Ok, so I know I wrote my Armchair QB on the sermon notes, but there was another sermon in that gathering that spoke even louder to me, and continues to resonate with me as the week passes.

The worship leader, Chris, nearly apologized for the many familiar songs that the band was playing because their rehearsal had gotten snowed out.  In introducing the next set, he explained it was an older song, but he just had to play it because his daughter requested is and how could he not give her this simple thing.

Did you hear the sermon? 

It still takes me to this quiet moment.  If an earthly dad will play his daughter a song (or give her something good to eat and not a stone...), how much more might God want to give to his children?  Do we dare ask?  Or do we hold back?

Too often I pray to a nebulous, impersonal god.  It's not that I don't know God, but I allow stuff to get in the way.  I get all tangled up in the expectations I have for myself, the disappointments and guilt that come from that, and I project those feelings on to the way God must view me.  I get tripped up by the world's interpretation of me and my needs and of God himself.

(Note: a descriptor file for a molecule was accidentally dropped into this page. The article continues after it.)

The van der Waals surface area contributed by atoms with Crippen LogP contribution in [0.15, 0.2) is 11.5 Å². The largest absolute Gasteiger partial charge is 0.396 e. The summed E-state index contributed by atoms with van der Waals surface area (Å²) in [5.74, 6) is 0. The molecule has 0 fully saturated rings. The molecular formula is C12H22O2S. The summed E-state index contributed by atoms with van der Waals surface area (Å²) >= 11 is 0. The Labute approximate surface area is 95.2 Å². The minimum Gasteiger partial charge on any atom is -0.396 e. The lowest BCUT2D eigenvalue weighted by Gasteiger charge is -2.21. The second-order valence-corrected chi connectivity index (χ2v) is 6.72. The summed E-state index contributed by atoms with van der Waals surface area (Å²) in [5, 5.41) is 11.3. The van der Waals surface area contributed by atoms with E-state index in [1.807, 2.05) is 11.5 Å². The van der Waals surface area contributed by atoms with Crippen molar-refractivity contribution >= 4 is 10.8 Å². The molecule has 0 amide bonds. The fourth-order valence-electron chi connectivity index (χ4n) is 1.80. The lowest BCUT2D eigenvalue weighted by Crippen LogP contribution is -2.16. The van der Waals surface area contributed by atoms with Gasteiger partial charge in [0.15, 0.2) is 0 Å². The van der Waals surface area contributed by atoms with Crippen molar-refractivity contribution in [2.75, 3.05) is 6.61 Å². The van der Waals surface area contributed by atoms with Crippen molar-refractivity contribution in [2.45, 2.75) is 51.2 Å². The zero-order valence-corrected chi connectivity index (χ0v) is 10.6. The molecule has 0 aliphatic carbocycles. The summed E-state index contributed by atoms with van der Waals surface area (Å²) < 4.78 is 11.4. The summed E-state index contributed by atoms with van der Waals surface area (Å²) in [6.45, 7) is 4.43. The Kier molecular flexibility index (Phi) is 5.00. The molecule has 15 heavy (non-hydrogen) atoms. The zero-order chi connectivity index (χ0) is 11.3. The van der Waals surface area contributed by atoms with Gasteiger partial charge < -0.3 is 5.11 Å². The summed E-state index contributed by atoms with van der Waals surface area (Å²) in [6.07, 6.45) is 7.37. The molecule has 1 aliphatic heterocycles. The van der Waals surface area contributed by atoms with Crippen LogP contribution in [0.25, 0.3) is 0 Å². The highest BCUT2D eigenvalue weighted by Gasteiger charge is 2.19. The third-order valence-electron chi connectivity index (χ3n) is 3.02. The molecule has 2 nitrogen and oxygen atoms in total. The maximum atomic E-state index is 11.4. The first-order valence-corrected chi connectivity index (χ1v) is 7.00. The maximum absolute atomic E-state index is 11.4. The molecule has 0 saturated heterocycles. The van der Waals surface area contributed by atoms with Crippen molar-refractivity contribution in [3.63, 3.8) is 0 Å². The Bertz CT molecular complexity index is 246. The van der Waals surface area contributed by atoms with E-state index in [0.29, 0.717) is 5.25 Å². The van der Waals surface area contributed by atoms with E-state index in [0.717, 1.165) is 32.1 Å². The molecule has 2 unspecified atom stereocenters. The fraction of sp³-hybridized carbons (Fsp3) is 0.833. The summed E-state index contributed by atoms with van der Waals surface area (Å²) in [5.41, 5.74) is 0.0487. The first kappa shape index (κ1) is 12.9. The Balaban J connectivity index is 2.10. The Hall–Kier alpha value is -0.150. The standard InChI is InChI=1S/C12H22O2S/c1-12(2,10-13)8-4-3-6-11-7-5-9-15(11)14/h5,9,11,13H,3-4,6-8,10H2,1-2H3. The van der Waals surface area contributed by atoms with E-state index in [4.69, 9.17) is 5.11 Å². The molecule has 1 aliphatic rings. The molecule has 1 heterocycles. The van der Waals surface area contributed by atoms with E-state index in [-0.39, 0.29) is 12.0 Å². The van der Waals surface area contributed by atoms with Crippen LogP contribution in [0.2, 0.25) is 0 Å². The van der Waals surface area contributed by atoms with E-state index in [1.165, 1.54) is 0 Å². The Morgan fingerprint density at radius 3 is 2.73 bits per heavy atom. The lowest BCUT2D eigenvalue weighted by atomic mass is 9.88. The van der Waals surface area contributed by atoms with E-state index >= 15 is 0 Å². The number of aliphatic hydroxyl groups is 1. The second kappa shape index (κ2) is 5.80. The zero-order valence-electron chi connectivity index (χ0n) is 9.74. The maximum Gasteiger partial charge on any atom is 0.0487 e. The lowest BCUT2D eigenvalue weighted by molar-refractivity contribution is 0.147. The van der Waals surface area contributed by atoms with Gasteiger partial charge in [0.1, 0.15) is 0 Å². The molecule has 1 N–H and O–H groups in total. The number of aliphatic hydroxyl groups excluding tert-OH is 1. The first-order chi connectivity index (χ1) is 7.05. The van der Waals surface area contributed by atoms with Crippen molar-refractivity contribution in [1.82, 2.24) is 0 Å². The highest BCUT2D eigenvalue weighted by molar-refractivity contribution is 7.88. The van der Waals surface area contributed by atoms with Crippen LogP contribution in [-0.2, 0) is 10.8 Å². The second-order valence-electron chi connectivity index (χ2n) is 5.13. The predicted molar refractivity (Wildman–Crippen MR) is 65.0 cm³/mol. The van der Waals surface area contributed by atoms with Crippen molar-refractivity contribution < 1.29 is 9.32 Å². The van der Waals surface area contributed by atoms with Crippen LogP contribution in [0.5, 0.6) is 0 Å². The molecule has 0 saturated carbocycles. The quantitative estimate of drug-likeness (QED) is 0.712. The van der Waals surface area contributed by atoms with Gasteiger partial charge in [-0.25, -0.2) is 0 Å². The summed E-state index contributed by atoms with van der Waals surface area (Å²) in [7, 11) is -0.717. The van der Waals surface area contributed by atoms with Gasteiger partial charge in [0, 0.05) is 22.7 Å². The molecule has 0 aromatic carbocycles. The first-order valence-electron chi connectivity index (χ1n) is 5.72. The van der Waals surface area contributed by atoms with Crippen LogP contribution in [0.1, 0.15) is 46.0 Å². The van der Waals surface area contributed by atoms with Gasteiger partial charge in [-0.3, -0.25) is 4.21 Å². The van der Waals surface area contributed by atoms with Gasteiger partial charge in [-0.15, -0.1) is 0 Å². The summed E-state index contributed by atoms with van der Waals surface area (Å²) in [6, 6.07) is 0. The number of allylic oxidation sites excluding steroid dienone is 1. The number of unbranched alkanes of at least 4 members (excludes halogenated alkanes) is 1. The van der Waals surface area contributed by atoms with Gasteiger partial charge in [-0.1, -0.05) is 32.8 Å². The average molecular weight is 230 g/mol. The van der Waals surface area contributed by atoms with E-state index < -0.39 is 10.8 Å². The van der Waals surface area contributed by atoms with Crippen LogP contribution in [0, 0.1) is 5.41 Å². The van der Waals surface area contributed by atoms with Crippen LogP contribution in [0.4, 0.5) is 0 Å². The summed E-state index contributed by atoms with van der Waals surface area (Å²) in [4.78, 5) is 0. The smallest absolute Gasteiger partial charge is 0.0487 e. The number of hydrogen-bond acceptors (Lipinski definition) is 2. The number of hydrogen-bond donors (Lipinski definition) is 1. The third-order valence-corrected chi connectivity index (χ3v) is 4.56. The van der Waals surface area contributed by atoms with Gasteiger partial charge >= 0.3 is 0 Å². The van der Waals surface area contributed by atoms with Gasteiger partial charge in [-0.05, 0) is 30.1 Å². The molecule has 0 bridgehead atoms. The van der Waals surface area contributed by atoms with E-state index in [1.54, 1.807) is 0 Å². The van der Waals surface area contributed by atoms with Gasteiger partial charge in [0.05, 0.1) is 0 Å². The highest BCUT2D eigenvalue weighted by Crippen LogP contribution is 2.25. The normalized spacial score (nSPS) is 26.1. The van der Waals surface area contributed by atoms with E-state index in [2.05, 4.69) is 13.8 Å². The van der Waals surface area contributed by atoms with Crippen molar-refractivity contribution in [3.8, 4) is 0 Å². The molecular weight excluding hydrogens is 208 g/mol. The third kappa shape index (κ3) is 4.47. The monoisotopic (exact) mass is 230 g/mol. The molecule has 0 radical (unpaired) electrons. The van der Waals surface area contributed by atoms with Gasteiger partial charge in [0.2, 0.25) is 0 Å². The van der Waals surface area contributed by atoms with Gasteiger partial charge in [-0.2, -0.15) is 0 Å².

I forget that Jesus taught us to call him Daddy.

I admit, I do not have a great relationship with my earthly father.  Perhaps it will be this way until Jesus helps us mend things.  Sometimes I wonder if it doesn't play a part in me being uncertain of God as my Father, but as I watch my son with his daughter, my friends with their children, I recapture a sense of Daddy.  When this worship leader said he could not refuse his daughter, I began to cry, because I know God wants me to seek him like that, but I haven't been lately. 

I had enough of being sad and powerless and afraid, so I started to distance and make decisions and calculate and plan.  Notice how I went from feeling to action?  What might happen if your daughter brought to you her sadness, her fear, her sense of the world spinning out of control?  Would you tell her to fix it herself?  Of course not!  Yet, that is exactly the response I seem to expect from my Daddy.

Jesus told us that God's creation is cared for by him, that there is a rhythm to the creation-a shalom, that God knows what we need, that we can trust him to care for us in the same way the birds do.  Such simple, peaceful thoughts in such a confusing, complex time.  It is hard to hear them.  Even harder to trust them.

Just for today, I will remember to call you Daddy...


Popular posts from this blog

Christ in His Distressing Disguise

Starting Again, in the Dark

Here We Go Again